USA D5: Abe, Arlington and ice hockey
After a good sleep on the world’s most comfortable bed (I.want.one.) and breakfast from the excellent buffet style set-up at the local Whole Foods Market, we walked back into the city centre. It wasn’t too busy on account of it being the Columbus Day holiday.
Similar to yesterday, today’s plans were going to be a bit stuffed up. Bookings for the National Archives and US Capitol were worthless since those places are among the many that are closed. We bought hop-on, hop-off tour tickets with the goal of seeing a bit more of the city and getting across to Arlington Cemetery, which we were going to bring forward from tomorrow.
If we knew how the day was going to pan out we probably wouldn’t have bothered getting the tickets, though the man from Senegal we bought them from was very appreciative (he and Mike had a quick chat about world cup football qualifying), and the commentary was entertaining.
However, there was confusion about which stops were closed and therefore how the loops had been modified. They weren’t running over to Arlington Cemetery like normal on account if it being closed – except it wasn’t. Mike knew this but who knows how many others took the tour guide’s words as gospel.
We found ourselves at Union Station with half an hour until the next departure on our loop so we instead walked to Capitol Hill, since it was just ‘over there’. In hindsight, I should have first used the rest rooms at the station. One very frustrating aspect of the shutdown is that the very few public toilets that exist around the National Mall and Memorials area are also closed. It’s ridiculous. Anyhoo…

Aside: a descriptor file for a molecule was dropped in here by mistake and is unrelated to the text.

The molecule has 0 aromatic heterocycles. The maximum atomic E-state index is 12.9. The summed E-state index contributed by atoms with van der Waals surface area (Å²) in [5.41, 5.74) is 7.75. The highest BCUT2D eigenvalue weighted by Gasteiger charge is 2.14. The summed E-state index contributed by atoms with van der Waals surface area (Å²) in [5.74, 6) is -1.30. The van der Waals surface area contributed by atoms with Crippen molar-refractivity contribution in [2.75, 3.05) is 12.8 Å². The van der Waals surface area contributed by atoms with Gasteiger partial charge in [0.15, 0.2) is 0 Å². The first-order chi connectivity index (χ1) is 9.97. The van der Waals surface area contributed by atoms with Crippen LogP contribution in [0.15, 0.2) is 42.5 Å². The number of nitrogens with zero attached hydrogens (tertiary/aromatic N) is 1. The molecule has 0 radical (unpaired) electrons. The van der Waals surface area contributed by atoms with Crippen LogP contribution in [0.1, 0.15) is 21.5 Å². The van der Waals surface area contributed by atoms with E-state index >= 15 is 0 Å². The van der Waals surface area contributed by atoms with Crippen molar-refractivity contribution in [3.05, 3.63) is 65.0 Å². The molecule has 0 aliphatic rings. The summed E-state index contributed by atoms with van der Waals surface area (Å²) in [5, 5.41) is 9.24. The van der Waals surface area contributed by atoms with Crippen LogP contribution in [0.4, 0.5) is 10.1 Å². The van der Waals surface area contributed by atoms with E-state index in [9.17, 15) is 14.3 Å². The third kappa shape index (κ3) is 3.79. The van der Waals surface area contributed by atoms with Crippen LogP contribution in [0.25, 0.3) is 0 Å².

Strolling by the Senate and House of Representatives chambers – flanking the main dome of the Capitol, it all combines to provide an exquisitely grand picture of perfect architecture and symmetry – one hopes ‘they’ were all busy inside somewhere sorting out how to fix the shutdown.
We hopped back onto the bus to get close to the Lincoln Memorial, from where we could walk across the Arlington Memorial Bridge. There was a deviation though when we realised the barricades were being less fervently guarded today and people were just walking around them and up into the memorial. Fantastic.
With a growing desire to find rest rooms soon, we walked over the Potomac to Arlington.
To say I was relieved that the visitor’s centre at Arlington Cemetery was open as normal is putting it mildly. With about 20 minutes to the hour, we then trotted off up to the Tomb of the Unknowns for the Changing of the Guard. Good timing.
We wandered back down. It’s a beautiful cemetery, enormous too. I recall hearing that based on the current rate of interment they will run out of room in about 2025.
Time was getting on and we ditched any thoughts of further bus tour stuff. We had to get back to the hotel, sort out a meal and whatnot, and get across to the Verizon Centre for the second of four sports events on this trip. This time it was ice hockey, an NHL match between the Washington Capitals and Edmonton Oilers.
I was really looking forward to this and it was fantastic. Our seats were high up but not squeamishly so and we had a better/closer view than with basketball the other night. I just love watching hockey players on the ice, they are so fluid and skilful.
A lot was riding on this – we basically have to adopt the Caps as ‘our team’ now that we’ve been to their home stadium. Luckily they won.
- Segways seen in tour groups: 20
- Different police organisations seen: 6
- Number of shaves Mike has had since being away: 0